by Peter Temple
Book 1 in the Jack Irish series
Read: 21 October - 11 November 2010
Meet Jack Irish: some-time lawyer, part-time private eye, spare-time cabinet maker and full-time lover of strong coffee, swift horses and spirited women.
A phone message from ex-client Danny McKillop doesn't ring any bells for Jack Irish. Life is hard enough without having to dredge up old problems: His beloved football team continues to lose, the odds on his latest plunge at the track seem far too long, and he's still cooking for one. When Danny turns up dead, Jack is forced to take a walk back into the dark and dangerous past.
I found this book a bit slow to start with. The main mystery is quite complex and needed time to build, and it has a political aspect involving conspiracy and corruption and lots of different names which made it a bit hard to follow. But once the story gets going, it gets very interesting and I didn't want to put it down. The ending might be a tad predictable, but it's satisfying nevertheless.
Jack Irish is a likeable fellow. He's been through some tough times, turning to alcohol when his wife was killed by a deranged client back in the 80s. But he pulled himself together, and although he doesn't practice much law anymore, he isn't one of those bitter, grumpy guys the mystery genre is full of. Nowadays he earns a living locating people for various employers, working part-time at Taub's Cabinetmaking and acting as lawyer for Harry Strang, a former jockey who now makes his fortune doing other things in the horseracing business. Most of his clients are rather shady people, but Jack himself is a genuinely good guy. There is also a great cast of secondary characters, from the old guys drinking and watching the footy at the local pub to Charlie Taub, Jack's woodworking mentor. In the end my favourite character besides Jack turned out to be Cam Delray, a quiet, but surprisingly capable man.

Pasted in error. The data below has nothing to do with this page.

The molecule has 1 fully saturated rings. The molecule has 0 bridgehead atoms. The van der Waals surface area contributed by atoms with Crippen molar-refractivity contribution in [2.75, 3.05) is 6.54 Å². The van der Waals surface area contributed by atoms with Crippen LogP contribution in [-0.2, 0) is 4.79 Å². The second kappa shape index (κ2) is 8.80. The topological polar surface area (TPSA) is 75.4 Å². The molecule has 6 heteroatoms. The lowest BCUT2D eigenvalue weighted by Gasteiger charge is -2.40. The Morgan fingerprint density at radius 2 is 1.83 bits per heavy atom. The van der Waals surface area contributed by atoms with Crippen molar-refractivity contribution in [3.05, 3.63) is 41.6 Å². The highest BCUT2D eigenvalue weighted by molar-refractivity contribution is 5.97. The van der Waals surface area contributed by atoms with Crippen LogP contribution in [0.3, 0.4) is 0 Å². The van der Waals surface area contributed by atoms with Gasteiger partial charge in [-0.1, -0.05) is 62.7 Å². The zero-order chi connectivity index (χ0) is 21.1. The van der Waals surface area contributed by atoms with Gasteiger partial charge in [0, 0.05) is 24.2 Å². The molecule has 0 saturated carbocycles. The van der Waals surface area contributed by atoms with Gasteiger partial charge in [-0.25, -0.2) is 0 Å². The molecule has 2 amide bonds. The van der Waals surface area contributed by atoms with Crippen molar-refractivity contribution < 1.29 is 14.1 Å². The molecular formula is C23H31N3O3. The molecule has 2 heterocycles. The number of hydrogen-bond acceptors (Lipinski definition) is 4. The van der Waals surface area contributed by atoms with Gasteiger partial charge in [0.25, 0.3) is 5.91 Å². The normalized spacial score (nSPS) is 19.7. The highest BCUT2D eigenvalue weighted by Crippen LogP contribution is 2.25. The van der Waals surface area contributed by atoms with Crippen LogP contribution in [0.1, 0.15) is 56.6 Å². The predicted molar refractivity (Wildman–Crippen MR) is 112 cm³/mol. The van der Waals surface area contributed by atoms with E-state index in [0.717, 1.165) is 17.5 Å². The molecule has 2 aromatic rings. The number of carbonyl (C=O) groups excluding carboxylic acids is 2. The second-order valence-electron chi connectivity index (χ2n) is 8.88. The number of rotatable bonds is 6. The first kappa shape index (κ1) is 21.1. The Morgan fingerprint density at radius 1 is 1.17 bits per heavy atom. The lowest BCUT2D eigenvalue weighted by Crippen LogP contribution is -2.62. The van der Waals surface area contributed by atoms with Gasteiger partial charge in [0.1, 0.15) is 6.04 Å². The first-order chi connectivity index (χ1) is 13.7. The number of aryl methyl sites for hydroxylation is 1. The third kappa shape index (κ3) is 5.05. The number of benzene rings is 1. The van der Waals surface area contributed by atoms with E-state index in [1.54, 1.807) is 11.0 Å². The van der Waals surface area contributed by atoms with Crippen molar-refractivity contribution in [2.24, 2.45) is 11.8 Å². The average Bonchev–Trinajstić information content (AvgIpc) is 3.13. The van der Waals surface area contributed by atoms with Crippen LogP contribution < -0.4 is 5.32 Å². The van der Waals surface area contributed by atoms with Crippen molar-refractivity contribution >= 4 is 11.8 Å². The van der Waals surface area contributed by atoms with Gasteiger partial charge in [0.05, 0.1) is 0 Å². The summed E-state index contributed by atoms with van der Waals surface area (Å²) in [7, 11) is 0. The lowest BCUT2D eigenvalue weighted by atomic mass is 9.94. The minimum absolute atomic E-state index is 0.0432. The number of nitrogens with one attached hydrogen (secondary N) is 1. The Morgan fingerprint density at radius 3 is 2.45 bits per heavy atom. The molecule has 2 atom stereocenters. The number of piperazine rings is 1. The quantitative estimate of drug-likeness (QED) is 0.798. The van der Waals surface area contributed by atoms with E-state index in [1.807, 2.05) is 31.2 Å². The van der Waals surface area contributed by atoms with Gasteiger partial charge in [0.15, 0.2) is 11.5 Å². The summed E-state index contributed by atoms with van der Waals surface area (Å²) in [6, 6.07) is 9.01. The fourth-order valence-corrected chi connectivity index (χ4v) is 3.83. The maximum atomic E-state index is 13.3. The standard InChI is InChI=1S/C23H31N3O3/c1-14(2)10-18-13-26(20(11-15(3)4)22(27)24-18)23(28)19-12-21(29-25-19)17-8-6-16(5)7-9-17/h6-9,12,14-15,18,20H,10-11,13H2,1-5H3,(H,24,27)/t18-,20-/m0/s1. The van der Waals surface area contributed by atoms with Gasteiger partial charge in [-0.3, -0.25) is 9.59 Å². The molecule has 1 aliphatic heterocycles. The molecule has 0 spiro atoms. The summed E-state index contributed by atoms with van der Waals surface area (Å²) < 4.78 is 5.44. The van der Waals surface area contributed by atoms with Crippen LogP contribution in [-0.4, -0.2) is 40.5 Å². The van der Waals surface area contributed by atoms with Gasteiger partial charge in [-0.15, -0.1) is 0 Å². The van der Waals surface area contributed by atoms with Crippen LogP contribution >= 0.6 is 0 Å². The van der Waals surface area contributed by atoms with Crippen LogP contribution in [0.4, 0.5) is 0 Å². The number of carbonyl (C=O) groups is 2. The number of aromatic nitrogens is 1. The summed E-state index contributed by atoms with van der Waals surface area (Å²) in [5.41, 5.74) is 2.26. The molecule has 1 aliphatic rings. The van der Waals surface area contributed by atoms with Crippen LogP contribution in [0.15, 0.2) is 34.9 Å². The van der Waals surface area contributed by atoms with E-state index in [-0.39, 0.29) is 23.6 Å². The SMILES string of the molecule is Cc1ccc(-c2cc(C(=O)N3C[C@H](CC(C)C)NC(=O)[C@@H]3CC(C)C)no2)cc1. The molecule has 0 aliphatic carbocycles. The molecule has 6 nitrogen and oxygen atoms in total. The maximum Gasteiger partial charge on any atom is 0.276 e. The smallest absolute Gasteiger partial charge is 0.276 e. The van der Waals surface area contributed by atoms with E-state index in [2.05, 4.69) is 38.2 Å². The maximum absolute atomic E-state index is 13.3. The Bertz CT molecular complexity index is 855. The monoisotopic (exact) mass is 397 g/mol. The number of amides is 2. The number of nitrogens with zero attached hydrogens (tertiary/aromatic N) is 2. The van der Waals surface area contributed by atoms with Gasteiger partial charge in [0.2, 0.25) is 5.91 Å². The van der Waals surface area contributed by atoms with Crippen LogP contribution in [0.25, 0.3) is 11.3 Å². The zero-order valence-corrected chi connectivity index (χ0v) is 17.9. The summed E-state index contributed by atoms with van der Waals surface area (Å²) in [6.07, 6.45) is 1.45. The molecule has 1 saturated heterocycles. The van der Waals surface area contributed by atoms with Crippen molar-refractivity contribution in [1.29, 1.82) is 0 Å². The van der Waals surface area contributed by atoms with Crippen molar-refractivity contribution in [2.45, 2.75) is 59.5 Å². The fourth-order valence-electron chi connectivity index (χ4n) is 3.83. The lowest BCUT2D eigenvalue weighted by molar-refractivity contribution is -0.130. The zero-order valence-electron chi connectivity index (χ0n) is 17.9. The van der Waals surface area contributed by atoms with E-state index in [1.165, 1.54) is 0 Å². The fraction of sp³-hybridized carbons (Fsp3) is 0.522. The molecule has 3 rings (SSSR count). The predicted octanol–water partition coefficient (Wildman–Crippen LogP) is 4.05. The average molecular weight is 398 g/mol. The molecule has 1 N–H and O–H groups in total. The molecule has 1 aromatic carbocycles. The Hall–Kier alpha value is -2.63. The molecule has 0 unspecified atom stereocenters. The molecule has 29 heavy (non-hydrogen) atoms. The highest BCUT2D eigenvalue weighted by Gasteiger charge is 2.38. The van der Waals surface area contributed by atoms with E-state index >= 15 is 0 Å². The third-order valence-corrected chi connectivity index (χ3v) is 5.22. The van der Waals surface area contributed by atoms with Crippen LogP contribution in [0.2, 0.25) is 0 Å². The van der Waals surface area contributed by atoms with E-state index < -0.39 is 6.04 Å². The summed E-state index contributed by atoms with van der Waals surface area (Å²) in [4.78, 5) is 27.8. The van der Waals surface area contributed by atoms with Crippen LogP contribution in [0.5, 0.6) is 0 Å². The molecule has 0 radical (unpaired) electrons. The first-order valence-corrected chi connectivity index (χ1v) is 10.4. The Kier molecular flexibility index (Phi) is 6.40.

The language is very Australian, making it sound authentic, but also tough to understand sometimes. I'm glad I've spent some time in Australia (and watched a lot of Aussie films and tv shows), because otherwise I would have had no idea what "arvo" meant or what the heck a "Drizabone" is (answer: "arvo" is short for "afternoon" - apparently Aussies love shortening words - and a Drizabone is a full-length waterproof riding coat). The language wasn't the only thing that caused me problems; the sub-plot involving horse racing and betting was tough to grasp for someone who's sat on a horse once in her life and have never understood how the odds system works. I did get the overall gist of it though, and that was enough to keep me interested.
To me the book has the same mood as great Aussie cop shows from the 90s like Stingers and Murder Call; suspenseful and noir-like. In my mind I kept picturing Australian actor Colin Friels as Jack. In fact, I think this probably would have made a good tv series, either a mini-series or as a mystery series with 1,5 hour episodes.
Bad Debts won the Ned Kelly Crime Award for Best First Novel in 1997.
My rating: 4 / 6
The Jack Irish series:
Bad Debts (1996)
Black Tide (1999)
Dead Point (2000)
White Dog (2003)